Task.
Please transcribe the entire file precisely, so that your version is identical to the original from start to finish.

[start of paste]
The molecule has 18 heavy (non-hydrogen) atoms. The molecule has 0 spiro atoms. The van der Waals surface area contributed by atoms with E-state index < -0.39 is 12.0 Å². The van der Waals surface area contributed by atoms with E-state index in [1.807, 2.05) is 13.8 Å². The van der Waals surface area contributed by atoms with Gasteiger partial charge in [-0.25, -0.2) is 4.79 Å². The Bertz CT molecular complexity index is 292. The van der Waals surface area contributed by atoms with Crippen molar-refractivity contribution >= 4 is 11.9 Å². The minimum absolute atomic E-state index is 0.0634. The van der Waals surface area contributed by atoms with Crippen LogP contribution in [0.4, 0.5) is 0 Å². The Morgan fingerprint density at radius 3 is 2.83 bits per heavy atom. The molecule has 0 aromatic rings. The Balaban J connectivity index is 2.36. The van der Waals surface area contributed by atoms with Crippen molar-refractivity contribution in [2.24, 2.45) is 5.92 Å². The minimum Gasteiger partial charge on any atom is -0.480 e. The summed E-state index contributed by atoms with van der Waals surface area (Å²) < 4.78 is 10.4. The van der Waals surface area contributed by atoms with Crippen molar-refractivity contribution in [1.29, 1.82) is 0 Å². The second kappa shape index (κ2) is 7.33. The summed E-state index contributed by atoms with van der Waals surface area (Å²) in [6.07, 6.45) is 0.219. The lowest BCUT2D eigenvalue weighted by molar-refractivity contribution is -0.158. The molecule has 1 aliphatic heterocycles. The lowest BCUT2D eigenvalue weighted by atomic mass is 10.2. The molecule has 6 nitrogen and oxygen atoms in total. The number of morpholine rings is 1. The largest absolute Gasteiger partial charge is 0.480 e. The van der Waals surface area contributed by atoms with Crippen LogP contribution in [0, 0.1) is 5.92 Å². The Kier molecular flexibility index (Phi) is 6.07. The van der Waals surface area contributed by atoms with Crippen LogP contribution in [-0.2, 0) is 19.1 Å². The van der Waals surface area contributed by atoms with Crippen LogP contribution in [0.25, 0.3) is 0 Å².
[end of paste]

The molecule has 18 heavy (non-hydrogen) atoms. The molecule has 0 spiro atoms. The van der Waals surface area contributed by atoms with E-state index < -0.39 is 12.0 Å². The van der Waals surface area contributed by atoms with E-state index in [1.807, 2.05) is 13.8 Å². The van der Waals surface area contributed by atoms with Gasteiger partial charge in [-0.25, -0.2) is 4.79 Å². The Bertz CT molecular complexity index is 292. The van der Waals surface area contributed by atoms with Crippen molar-refractivity contribution >= 4 is 11.9 Å². The minimum absolute atomic E-state index is 0.0634. The van der Waals surface area contributed by atoms with Crippen LogP contribution in [0.4, 0.5) is 0 Å². The Morgan fingerprint density at radius 3 is 2.83 bits per heavy atom. The molecule has 0 aromatic rings. The Balaban J connectivity index is 2.36. The van der Waals surface area contributed by atoms with Crippen molar-refractivity contribution in [2.24, 2.45) is 5.92 Å². The minimum Gasteiger partial charge on any atom is -0.480 e. The summed E-state index contributed by atoms with van der Waals surface area (Å²) < 4.78 is 10.4. The van der Waals surface area contributed by atoms with Crippen molar-refractivity contribution in [1.29, 1.82) is 0 Å². The second kappa shape index (κ2) is 7.33. The summed E-state index contributed by atoms with van der Waals surface area (Å²) in [6.07, 6.45) is 0.219. The lowest BCUT2D eigenvalue weighted by molar-refractivity contribution is -0.158. The molecule has 1 aliphatic heterocycles. The lowest BCUT2D eigenvalue weighted by atomic mass is 10.2. The molecule has 6 nitrogen and oxygen atoms in total. The number of morpholine rings is 1. The largest absolute Gasteiger partial charge is 0.480 e. The van der Waals surface area contributed by atoms with Crippen LogP contribution in [0, 0.1) is 5.92 Å². The Kier molecular flexibility index (Phi) is 6.07. The van der Waals surface area contributed by atoms with Crippen LogP contribution in [-0.2, 0) is 19.1 Å². The van der Waals surface area contributed by atoms with Crippen LogP contribution in [0.25, 0.3) is 0 Å².